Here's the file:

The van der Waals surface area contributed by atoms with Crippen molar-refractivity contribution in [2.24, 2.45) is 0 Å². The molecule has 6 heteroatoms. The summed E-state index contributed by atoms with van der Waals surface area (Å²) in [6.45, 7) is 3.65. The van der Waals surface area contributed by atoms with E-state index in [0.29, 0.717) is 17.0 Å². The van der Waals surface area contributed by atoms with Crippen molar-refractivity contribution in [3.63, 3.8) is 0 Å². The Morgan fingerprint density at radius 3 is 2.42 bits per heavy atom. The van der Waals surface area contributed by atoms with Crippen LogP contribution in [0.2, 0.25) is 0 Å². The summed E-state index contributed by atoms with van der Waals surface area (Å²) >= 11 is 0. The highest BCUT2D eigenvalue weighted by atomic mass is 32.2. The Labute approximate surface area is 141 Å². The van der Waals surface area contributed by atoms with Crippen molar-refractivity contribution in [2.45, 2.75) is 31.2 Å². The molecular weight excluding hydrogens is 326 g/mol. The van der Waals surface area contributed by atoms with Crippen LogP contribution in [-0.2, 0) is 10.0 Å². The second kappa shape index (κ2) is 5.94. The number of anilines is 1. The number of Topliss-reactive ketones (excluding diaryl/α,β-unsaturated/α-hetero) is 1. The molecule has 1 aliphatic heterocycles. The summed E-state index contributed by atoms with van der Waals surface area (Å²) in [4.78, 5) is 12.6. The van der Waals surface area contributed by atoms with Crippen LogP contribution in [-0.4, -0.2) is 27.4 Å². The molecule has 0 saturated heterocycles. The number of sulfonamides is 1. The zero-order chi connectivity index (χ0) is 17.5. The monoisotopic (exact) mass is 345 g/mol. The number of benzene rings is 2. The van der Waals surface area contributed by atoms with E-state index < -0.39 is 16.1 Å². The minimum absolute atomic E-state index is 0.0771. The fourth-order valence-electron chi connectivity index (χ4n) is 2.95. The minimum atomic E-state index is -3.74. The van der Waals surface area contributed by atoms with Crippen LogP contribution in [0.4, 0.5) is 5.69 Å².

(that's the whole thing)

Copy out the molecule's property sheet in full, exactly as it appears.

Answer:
The van der Waals surface area contributed by atoms with Crippen molar-refractivity contribution in [2.24, 2.45) is 0 Å². The molecule has 6 heteroatoms. The summed E-state index contributed by atoms with van der Waals surface area (Å²) in [6.45, 7) is 3.65. The van der Waals surface area contributed by atoms with E-state index in [0.29, 0.717) is 17.0 Å². The van der Waals surface area contributed by atoms with Crippen molar-refractivity contribution in [3.63, 3.8) is 0 Å². The Morgan fingerprint density at radius 3 is 2.42 bits per heavy atom. The van der Waals surface area contributed by atoms with Crippen LogP contribution in [0.2, 0.25) is 0 Å². The summed E-state index contributed by atoms with van der Waals surface area (Å²) >= 11 is 0. The highest BCUT2D eigenvalue weighted by atomic mass is 32.2. The Labute approximate surface area is 141 Å². The van der Waals surface area contributed by atoms with Crippen molar-refractivity contribution in [2.45, 2.75) is 31.2 Å². The molecular weight excluding hydrogens is 326 g/mol. The van der Waals surface area contributed by atoms with Crippen LogP contribution in [-0.2, 0) is 10.0 Å². The second kappa shape index (κ2) is 5.94. The number of anilines is 1. The number of Topliss-reactive ketones (excluding diaryl/α,β-unsaturated/α-hetero) is 1. The molecule has 1 aliphatic heterocycles. The summed E-state index contributed by atoms with van der Waals surface area (Å²) in [4.78, 5) is 12.6. The van der Waals surface area contributed by atoms with Crippen LogP contribution in [-0.4, -0.2) is 27.4 Å². The molecule has 0 saturated heterocycles. The number of sulfonamides is 1. The zero-order chi connectivity index (χ0) is 17.5. The monoisotopic (exact) mass is 345 g/mol. The number of benzene rings is 2. The van der Waals surface area contributed by atoms with E-state index < -0.39 is 16.1 Å². The minimum absolute atomic E-state index is 0.0771. The fourth-order valence-electron chi connectivity index (χ4n) is 2.95. The minimum atomic E-state index is -3.74. The van der Waals surface area contributed by atoms with Crippen LogP contribution in [0.4, 0.5) is 5.69 Å².